Using proper user-management techniques and administration, accounts can be locked down and managed as needed rather than applying a all-in-one blanket approach, which you do. Why did you do this originally? Was the company that unsecure and being hacked so that the networks needed a lockdown? You didn't really explain this as this could have been a one-off situation which required this due to a high-security issue and legal implications.

                    Managing users is not difficult. It's one of those things that takes time to do the right way, with some thought and pro-active preplanning in addition to properly set IT policies. An Ad-hoc setup where everyone is given admin rights, has a password of PW12345678 which never expires, is truly bad. (The retired IT guy in me will have nightmares thinking about this latter point!).

                    Believe me I have been in both environments, and the former is much easier to work with from the get go. The latter is nasty and causes more work for the support staff, as well as opens up the company to legal trouble as well. A small company I worked for had this kind of environment, and after some management changes, I was promoted to a higher position within that company, which allowed me to enforce the "newer" security changes. This involved not only a buy-in from management, but also the users as well. There was some flak from the user-base initially, but after some training and policy enforcement, the understood the implications.

                    The biggest part of this was the user-training, which is also quite easy to do, but time-consuming, and lacking in a lot of organizations. Just because people "know" how to use a computer,doesn't mean they know how to use a computer in a corporate environment. The wing-it-on-the-fly setup with all having admin-rights, might work for Joe and Mary home-users who like to share photos with each other on their home NAS, but in a larger corporate environment things need to be a bit more secure, as you should know.

                    But anyway you are right on the BYOD stuff. Scary crap it is especially if the IT policies are not set properly, let alone the support issues which I mentioned on another post. This goes right along with that new Internet of Things (IoT), which allows remote control and access to all kinds of hardware.

                  2. Anonymous Coward
                    Anonymous Coward

                    Re: So ... I suppose you never worked in computer operations.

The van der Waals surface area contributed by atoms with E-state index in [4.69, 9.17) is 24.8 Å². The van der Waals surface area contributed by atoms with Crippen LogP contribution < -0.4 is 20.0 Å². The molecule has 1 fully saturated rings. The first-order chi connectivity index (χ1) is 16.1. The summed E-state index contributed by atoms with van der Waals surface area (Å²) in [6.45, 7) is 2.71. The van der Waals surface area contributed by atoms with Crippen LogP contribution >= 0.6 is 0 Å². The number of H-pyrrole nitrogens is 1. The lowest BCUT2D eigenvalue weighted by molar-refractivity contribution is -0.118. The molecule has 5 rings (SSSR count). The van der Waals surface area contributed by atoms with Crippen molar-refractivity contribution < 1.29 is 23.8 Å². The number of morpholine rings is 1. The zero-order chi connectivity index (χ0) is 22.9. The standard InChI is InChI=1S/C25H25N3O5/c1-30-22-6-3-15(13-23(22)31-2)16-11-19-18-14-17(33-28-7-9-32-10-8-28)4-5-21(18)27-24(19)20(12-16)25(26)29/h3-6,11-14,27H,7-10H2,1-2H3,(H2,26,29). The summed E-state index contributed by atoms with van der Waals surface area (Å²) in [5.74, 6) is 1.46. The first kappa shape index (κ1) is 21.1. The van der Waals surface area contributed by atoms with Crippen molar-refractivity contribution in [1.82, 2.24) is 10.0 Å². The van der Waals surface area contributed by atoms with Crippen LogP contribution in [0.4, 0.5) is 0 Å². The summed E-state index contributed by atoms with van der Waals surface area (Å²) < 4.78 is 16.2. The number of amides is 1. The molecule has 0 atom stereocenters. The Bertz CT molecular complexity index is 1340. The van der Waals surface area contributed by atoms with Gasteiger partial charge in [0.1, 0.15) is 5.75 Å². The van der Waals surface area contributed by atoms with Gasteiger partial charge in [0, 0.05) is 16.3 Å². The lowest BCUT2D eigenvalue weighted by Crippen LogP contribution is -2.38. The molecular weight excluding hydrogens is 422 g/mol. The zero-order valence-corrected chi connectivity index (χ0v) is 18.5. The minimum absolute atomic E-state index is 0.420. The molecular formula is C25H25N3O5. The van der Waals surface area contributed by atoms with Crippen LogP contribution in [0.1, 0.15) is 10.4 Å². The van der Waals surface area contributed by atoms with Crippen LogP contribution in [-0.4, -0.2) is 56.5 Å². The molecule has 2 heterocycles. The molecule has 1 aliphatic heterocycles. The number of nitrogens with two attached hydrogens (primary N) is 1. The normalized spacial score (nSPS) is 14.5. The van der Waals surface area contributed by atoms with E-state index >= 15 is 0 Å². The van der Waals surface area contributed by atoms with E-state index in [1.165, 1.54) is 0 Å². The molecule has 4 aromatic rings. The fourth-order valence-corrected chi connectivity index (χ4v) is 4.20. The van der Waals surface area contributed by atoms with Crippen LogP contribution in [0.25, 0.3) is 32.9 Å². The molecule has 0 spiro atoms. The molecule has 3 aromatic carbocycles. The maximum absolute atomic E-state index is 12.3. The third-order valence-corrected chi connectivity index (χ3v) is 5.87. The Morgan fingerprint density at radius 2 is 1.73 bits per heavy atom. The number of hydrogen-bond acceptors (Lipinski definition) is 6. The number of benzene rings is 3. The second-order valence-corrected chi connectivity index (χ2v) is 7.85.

"In my final operator's position before I was promoted to helpdesk"

                    In other words, an operator is lower than helpdesk staff. Enough said.

                    I wouldn't trust you to manage the water cooler, let alone anything critical.

                    If you have not learned by now to value people for what they do rather than the position they have in an organisation, you would not be able to pick up danger signs well before they become the catastrophes they tend to be the harbingers of. I have done audits in very high end companies and UHNW environments, and the best intel comes from exactly the people you so casually discard (which, of course, gets anonymised before the board sees it), not to mention that people who have worked their way up are FAR more aware of the context in which they work and are represent important repositories of institutionalised knowledge.

                    A company is not a flat layer of people that do things, it's an organism where the best delivery occurs when all cells are happy to work together. The attitude you display is toxic.

          2. Kiwi Silver badge
            Trollface

            Re: So ...

            El Reg's resident bastion of truth, restraint and modesty BOFH.

            Wouldn't be more BAFH?

            As in Bullshit Artist Full of Himself?

            (Where've you been lately RealJake(TM)? We've had some imposter here lately posting good stuff that doesn't sound anything like your normal quality stuff! :) )

      2. This post has been deleted by its author

      3. Anonymous Coward
        Anonymous Coward

        Re: So ...

        You don't really give sysadmins a good name with such a militant and disruptive approach to things.

        Not to mention that you deprive yourself of the pleasure of making this personal. Why annoy your coworkers when you can pinpoint a suit? Honestly?

        Well, that's you demoted from BOFH. You get one more chance as PFY, otherwise it's Helldesk for you :)